Should there be a certificate for family logistics planning?


There must be some sort of certificate you can get for family logistics planning. It can’t be that the only reward for, say, figuring out in seconds how to pick up one several children from different locations, pick up a present for a party the following day, get to an evening meeting while ensuring my partner picks up another child from “movie night” at school [in pjs with blanket and pillows] and that everyone is happy, is collapsing at circa 9pm on a Friday night in front of Gogglebox. This is omitting the calls by only son for five of his friends to be allowed to come over for “five seconds” to watch him watch Super Mario Brothers and daughter one’s request to go to Westfield on the way home to buy a book for her friend and be picked up by her dad.

When I told her there was no time in the schedule and she continued to insist there was and told me I was “getting stressed”, I am afraid that I got even more stressed and accused her of being selfish. “How can I be selfish when I’m thinking about my friend’s birthday?” she asked, cut to the core, and then refused to speak to me for the rest of the morning. This is the morning before her Chinese GCSE exam. Bad mother.

Why are GCSE exams an all-year round kind of thing? I can see the upside of continuous assessment instead of one be-all-and-end-all exam, but it strings the tension out interminably. Plus the whole of the Christmas build-up is a no-go area due to mock exams, but there seems to be something every week and daughter one is living on the edge of a permanent migraine attack. She is also becoming incredibly irritated by my constant “are you ok?” line of questioning. And it’s only October. Wait till May. She will have lamped me various times and I will be a gibbering GCSE wreck, let alone her.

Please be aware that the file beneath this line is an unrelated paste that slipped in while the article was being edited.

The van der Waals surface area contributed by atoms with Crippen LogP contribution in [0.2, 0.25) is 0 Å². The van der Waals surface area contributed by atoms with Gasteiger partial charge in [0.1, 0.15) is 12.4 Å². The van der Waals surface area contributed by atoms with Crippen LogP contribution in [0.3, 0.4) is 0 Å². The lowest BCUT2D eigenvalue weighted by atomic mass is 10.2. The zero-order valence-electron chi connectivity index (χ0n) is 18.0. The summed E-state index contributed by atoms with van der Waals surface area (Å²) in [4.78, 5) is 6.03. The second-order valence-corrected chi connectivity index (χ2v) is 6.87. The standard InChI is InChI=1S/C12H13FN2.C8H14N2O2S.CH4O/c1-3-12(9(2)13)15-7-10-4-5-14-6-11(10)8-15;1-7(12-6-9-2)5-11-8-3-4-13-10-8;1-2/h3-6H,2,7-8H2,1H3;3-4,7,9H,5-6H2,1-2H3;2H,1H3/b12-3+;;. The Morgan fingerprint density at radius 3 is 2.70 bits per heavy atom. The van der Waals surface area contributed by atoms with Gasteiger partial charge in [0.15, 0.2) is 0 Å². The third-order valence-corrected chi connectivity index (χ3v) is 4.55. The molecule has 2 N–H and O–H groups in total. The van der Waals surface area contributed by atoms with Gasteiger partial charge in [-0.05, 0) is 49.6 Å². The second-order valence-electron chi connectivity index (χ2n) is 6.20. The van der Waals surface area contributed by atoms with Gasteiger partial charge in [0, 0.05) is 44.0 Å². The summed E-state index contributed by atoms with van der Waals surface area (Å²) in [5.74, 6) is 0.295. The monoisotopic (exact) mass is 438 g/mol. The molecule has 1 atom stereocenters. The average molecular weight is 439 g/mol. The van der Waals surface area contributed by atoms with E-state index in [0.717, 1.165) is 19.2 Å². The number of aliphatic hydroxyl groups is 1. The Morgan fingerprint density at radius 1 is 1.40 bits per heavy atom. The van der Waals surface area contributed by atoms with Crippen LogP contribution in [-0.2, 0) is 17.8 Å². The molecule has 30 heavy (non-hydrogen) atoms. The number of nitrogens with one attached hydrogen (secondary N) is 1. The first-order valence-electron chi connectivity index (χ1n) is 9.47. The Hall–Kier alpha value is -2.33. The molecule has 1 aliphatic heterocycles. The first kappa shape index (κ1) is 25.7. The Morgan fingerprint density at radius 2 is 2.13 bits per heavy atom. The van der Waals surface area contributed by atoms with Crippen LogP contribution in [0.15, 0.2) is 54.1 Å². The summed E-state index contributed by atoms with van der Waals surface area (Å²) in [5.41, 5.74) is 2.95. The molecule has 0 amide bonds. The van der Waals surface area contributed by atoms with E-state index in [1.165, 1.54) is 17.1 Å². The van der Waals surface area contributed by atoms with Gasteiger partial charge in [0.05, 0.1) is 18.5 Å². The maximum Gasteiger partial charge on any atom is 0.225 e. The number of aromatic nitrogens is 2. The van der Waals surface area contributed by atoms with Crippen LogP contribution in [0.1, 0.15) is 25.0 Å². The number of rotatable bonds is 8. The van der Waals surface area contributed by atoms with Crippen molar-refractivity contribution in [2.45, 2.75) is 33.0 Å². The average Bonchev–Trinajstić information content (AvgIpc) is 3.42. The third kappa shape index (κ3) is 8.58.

Fortunately, daughter two takes a much more laid back approach to exams. Possibly too laid back. She had tests this week. One was on vivisection. “I think it went very well,” she said. “How did you spell vivisection?” I asked. Daughter two is not known for her spelling prowess. “They don’t care about that kind of thing,” she said breezily.
Anyway, back to logistics. Really, we should have some sort of a chart or map which me move around everyday so people know what is happening and where they are supposed to be. If one thing goes wrong, eg there’s a traffic jam, the whole thing could go to pot. This is why planning ahead is a good idea, for instance, buying the present for a friend online the week before the party.
However, this relies on children sticking with the programme and not throwing in added complications such as meetings at school to discuss sixth form entry or having to build a lunar lander or bleach felt material to make a 3D mushroom which divert attention away from online ordering of presents.
One day I will have this logistics planning down to a fine art or delegate it to someone else – the cat? – and I will dedicate myself to meditation. Until that day, my only consolation is falling asleep in front of Gogglebox.
*Mum on the run is Mandy Garner, editor of

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